Men's Basketball: UConn faces Kentucky in search of fourth national championship
UConn forward Niels Giffey hangs on the rim after dunking near the end of the Huskies 63-53 win over Florida Saturday at AT&T Stadium. JON KULAKOFSKY/The Daily Campus
ARLINGTON, Texas - Terrence Samuel knows he is not dreaming, but he also has no idea how he will react if UConn beats Kentucky in the National Championship Game Monday night at AT&T Stadium.
"I don't how I'm going to feel," Samuel said. "I might cry. It's that big to me, especially to be a freshman and accomplish that goal."
This trip to the final comes after yet another game in which UConn was the underdog, UConn was in trouble and UConn found a way to win. This time, it was after being down 12 to Florida, the No. 1 team in the nation, a team that had won 30 straight games since the Huskies beat them on Dec. 2.
"(Coach Kevin Ollie) just told us keep believing, no matter how much you get down during the game," Samuel said. "That's what we do, you know. We're a resilient team. We just bounce back, and we find a way to cut out that win."
It also comes at a time when no one expected UConn to be at this point, except for the Huskies themselves.
Ollie guided UConn through last season's postseason ban, and even once they got back to work for the 2013-14 season, there were few people talking about the Huskies.
To call this season a roller coaster would be an egregious understatement. This UConn team that will play for the national championship Monday night beat Florida before losing to Stanford, Houston and SMU. Louisville dominated them three times - the Cardinals won by 33 points four weeks ago - yet UConn beat Memphis (who beat Louisville twice) three times.
In the tournament, the Huskies somehow outlasted St. Joseph's in overtime. They came back against Villanova while Shabazz Napier spent 12 minutes on the bench in first-half foul trouble. They benefited from a lack of Georges Niang in the Iowa State frontcourt. They held Michigan State's Adreian Payne to a couple 3-pointers. Then they made the guards of the nation's best team entirely irrelevant and beat Florida, again.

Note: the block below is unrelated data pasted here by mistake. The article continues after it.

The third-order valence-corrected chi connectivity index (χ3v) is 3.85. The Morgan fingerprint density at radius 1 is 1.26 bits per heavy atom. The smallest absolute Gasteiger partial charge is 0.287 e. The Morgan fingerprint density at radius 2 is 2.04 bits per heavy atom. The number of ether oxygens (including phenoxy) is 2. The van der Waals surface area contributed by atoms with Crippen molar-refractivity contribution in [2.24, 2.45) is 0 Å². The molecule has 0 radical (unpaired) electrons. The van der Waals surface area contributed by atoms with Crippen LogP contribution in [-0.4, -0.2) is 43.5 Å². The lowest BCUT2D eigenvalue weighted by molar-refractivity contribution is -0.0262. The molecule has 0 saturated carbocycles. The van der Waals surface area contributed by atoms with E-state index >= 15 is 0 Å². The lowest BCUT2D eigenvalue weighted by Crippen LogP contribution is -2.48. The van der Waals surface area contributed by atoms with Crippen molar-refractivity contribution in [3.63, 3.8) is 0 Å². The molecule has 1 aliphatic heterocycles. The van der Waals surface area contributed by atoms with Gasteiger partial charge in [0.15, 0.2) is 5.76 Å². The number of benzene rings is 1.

"Nobody had us going this far," Samuel said, "and we have beaten two of the best teams in the nation during this course of our run. Why stop? Why not keep going and get this championship? We know we have a good team."
So here they stand, and for the seniors who have won the title once before, back as freshmen in 2011, winning this one, through all the hardship and all the doubt, would be even more satisfying.
"It's just been so much fun," Olander said. "This has been a two-year process. It started our junior year. It started with a great group of guys and with a new coach in Coach Ollie that's just been an outstanding figure, and I couldn't have asked for a better replacement to a Hall of Fame coach."
If there is another team that knows a thing or two about overcoming skeptics and pulling out big wins, it is Kentucky. After missing the NCAA tournament last season, the Wildcats entered the season with high expectations, 40-0 expectations in fact.
Kentucky brought in what many considered the best freshman class of all time, and it earned the No. 1 ranking in the preseason poll as a result. There was even a website made, 40and0.com, to promote what could have been a perfect season.
That dream ended three games into the season with a loss to Michigan State, and the Wildcats lost nine more games after that, often raising questions about the ability of a team of freshmen to compete at the highest level.
But here Kentucky is, with its size and talent, ready to take a crack at winning its ninth national title.
The Wildcats' starters all have a five-inch advantage on Napier and six inches on Ryan Boatright, but the Huskies have faced height matchups at guard all year.
"I'm not too concerned about the guards," center Phil Nolan said, "because our guards, that's what they live for. That's what they came to UConn for: to play against other great guards. So I just feel good. I just feel like they're going to do their job and stay up in the guards.
"And us, as the bigs, we've just go to front the post, keep the bigs off the guys and just do our job."
Nolan and freshman center Amida Brimah both got into foul trouble against the strong bigs of Florida Saturday night, something that will need to be avoided against Julius Randle, who averages 15.1 points and 10.5 rebounds per game and is a potential No. 1 pick in the upcoming NBA Draft.
"He's strong, and he has a strong left," Brimah said, "so I have to make sure he doesn't get too comfortable with going left."
After the win over Florida, UConn students stormed the floor at Gampel Pavilion, where several thousand watched the game on big screens, and then took to Fairfield Way to celebrate.
The Huskies, some of whom had nearly 200 text messages waiting for them after the game, saw pictures and watched video of the celebrations in Storrs, and as a result, there is even more motivation to bring a fourth national title back to Connecticut.
"That's what makes it so special is we get to come home to that," Olander said. "We get to come home to the best fans, to the best arena to play at in college, I think, and it's so special."
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